Claimed Violation of 33 U.S.C. § 701a. In their second claim, plaintiffs cite the "Declaration of policy" at 33 U.S.C. § 701a that "the Federal Government should improve or participate in the improvement of navigable waters or their tributaries, including watersheds thereof, for flood-control purposes if the benefits to whomsoever they may accrue are in excess of the estimated costs, and if the lives and social security of people are otherwise adversely affected." (Emphasis supplied) Plaintiffs contend that they have a legal right under this statute to receive flood control benefits from these two dams, but that defendants have failed to formulate rules for the regulation of the dams for the maximum benefit possible for plaintiffs. This Court must find, however, that this general policy statement creates no rights which plaintiffs may vindicate in a lawsuit. The statement in Cape Henry Bird Club v. Laird, 359 F. Supp. 404 (W.D.Va.1973) is typical of cases considering this issue. ". . . because of the innumerable number of methods of deriving them, [benefit cost] ratios, computed under 33 U.S.C. § 701a, are not judicially reviewable . .." 359 F. Supp. at 413. See also Environmental Defense Fund v. Corps of Engineers, 492 F.2d 1123 (5th Cir. 1974); Environmental Defense Fund v. Froehlke, 473 F.2d 346 (8th Cir. 1972); Libby Rod & Gun Club v. Poteat, 457 F. Supp. 1177 (D.Mont.1978); Environmental Defense Fund v. T. V. A., 371 F. Supp. 1004 (E.D.Tenn.1973), aff'd. 492 F.2d 466 (6th Cir. 1974). As shown by the discussion below, flood control benefits from a dam essentially depend on there it is constructed. By authorizing the construction of these dams at their present site, Congress has resolved the benefit/cost ratio issue for these dams for all time, and the issue cannot be reviewed by this Court now. What is properly considered a cost or what should be treated as a benefit, is a matter of policy to be determined by the people through the legislative branch of government.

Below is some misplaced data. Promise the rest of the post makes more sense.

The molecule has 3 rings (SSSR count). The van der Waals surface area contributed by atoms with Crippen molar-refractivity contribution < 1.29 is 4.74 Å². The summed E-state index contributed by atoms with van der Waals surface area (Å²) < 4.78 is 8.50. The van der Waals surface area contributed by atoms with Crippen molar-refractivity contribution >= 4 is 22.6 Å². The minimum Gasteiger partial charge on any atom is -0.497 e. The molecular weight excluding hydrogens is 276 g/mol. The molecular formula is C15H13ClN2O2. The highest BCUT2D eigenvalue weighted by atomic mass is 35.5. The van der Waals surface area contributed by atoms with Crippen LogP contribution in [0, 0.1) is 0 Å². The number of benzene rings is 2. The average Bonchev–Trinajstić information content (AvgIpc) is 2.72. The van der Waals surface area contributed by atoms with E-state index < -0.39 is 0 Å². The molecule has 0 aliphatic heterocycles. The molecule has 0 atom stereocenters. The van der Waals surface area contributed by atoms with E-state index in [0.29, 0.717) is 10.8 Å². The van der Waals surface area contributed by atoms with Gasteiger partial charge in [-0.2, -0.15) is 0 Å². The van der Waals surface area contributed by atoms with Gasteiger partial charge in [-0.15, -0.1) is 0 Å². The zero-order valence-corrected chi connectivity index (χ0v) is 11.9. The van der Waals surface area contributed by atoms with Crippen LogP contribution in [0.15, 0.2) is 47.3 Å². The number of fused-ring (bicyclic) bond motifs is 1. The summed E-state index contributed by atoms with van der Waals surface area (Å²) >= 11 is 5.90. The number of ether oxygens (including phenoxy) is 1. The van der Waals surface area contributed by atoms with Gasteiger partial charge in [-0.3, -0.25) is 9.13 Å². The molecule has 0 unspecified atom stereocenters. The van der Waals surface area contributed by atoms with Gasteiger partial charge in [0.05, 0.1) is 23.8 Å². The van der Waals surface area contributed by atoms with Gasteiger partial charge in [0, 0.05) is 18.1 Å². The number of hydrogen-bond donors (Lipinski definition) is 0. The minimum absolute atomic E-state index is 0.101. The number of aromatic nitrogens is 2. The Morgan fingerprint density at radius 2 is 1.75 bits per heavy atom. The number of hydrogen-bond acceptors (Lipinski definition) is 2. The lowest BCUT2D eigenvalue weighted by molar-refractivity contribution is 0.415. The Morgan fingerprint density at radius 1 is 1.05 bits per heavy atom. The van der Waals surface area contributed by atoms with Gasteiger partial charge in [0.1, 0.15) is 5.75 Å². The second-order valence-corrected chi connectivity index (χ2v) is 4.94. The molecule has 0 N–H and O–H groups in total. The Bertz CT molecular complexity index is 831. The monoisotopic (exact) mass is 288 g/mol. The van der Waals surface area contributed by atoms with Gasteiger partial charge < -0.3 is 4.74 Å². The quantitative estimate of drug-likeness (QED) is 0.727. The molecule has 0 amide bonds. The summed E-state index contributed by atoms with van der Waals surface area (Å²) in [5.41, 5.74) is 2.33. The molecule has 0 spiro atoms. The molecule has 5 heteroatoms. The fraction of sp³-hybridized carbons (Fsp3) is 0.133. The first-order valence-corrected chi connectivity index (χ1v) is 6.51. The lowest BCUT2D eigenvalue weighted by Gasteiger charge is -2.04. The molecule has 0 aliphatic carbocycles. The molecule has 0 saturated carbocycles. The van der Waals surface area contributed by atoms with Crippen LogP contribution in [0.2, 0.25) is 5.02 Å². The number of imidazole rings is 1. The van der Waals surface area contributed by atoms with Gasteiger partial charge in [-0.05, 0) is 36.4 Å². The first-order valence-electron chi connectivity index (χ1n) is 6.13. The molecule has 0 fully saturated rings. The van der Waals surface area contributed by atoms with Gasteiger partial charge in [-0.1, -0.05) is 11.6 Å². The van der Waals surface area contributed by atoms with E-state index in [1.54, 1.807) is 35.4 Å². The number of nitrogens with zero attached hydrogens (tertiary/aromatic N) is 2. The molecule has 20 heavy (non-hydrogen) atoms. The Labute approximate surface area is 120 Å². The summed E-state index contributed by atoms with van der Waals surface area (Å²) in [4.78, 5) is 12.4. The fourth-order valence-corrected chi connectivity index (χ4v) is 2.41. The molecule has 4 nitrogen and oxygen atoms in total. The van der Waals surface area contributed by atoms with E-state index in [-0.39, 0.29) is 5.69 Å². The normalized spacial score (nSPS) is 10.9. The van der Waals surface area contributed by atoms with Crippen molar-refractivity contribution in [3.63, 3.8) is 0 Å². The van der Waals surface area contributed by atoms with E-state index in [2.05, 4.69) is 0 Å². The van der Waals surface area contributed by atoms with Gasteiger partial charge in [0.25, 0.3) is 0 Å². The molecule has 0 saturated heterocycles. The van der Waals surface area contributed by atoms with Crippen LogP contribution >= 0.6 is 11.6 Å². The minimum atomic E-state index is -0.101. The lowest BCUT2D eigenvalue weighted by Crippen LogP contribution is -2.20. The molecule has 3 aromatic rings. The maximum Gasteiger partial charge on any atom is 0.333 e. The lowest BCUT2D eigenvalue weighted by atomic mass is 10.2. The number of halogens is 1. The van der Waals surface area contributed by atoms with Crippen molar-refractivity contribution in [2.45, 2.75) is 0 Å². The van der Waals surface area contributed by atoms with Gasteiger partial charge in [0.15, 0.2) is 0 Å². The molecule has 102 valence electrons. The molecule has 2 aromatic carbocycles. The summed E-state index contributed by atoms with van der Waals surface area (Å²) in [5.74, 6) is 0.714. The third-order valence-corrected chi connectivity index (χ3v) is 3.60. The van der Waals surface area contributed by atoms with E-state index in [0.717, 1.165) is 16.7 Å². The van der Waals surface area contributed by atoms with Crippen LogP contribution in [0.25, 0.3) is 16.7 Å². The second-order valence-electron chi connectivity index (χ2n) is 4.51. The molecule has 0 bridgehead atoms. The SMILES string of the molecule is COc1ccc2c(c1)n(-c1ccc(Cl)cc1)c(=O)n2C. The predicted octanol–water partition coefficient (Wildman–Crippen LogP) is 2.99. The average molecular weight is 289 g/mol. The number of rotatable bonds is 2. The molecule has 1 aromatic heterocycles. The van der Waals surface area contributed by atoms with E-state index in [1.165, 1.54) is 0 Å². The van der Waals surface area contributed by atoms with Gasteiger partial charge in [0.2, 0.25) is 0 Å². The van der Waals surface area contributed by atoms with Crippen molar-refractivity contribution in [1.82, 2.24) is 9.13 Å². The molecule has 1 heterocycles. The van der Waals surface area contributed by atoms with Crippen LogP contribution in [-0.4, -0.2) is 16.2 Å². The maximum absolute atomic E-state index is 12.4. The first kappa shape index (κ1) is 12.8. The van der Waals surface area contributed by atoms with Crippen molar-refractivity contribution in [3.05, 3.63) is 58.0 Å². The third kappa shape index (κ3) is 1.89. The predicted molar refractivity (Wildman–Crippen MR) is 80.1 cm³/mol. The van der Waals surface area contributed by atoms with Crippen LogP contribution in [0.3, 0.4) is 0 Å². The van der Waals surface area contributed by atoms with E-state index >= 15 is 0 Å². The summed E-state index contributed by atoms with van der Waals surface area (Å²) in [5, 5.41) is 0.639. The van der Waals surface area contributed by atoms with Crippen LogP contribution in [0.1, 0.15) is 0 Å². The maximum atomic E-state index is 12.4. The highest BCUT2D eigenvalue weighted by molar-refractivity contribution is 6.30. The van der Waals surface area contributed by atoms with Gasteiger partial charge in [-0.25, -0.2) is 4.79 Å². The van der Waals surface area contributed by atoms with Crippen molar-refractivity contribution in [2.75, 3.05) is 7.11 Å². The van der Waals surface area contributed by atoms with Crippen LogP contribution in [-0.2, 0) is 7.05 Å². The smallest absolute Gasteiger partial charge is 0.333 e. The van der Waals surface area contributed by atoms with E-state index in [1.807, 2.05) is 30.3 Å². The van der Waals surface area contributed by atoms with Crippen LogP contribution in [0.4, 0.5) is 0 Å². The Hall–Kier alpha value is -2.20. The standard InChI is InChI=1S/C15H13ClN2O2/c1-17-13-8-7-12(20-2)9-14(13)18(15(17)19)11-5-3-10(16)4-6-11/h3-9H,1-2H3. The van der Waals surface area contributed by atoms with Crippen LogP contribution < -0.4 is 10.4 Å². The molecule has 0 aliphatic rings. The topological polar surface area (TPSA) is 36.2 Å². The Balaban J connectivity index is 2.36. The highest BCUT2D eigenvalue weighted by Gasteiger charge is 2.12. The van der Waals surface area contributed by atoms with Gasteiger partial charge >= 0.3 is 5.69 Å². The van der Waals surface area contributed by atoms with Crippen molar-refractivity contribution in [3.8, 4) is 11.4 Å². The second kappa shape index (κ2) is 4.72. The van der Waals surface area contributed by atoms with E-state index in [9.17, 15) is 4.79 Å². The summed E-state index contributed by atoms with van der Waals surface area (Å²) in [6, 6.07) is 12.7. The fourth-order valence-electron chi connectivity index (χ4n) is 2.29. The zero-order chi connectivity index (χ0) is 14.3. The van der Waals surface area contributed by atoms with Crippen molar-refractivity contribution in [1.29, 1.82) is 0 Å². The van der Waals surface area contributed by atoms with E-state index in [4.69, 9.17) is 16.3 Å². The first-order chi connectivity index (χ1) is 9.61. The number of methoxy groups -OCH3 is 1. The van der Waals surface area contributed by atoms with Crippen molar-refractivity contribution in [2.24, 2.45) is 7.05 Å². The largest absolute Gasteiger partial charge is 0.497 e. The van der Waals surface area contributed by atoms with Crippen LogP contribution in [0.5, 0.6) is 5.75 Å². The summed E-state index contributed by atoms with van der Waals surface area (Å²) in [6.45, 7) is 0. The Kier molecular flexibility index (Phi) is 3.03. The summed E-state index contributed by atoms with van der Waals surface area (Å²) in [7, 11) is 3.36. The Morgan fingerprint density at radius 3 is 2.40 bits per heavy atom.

Review under 5 U.S.C. § 706. Even though the Court may be otherwise barred from an inquiry into defendant's operation of the dams, a limited review of defendant's actions is authorized by the Administrative Procedure Act. Several courts have noted that in spite of the language of 5 U.S.C. § 701(a) (2) that the judicial review provisions of the APA do not apply where agency action has been committed to agency discretion by law, a Court can still review agency actions under 5 U.S.C. § 706(2) (A) to determine whether the action was an abuse of that discretion. Reece v. United States, 455 F.2d 240 (9th Cir. 1972); Littell v. Morton, *1298 445 F.2d 1207 (4th Cir. 1971); Ajay Nutrition Foods, Inc. v. Food and Drug Administration, 378 F. Supp. 210 (D.N.J. 1974), aff'd, 513 F.2d 625 (3rd Cir. 1975).

This standard of review is an extraordinarily limited one. A court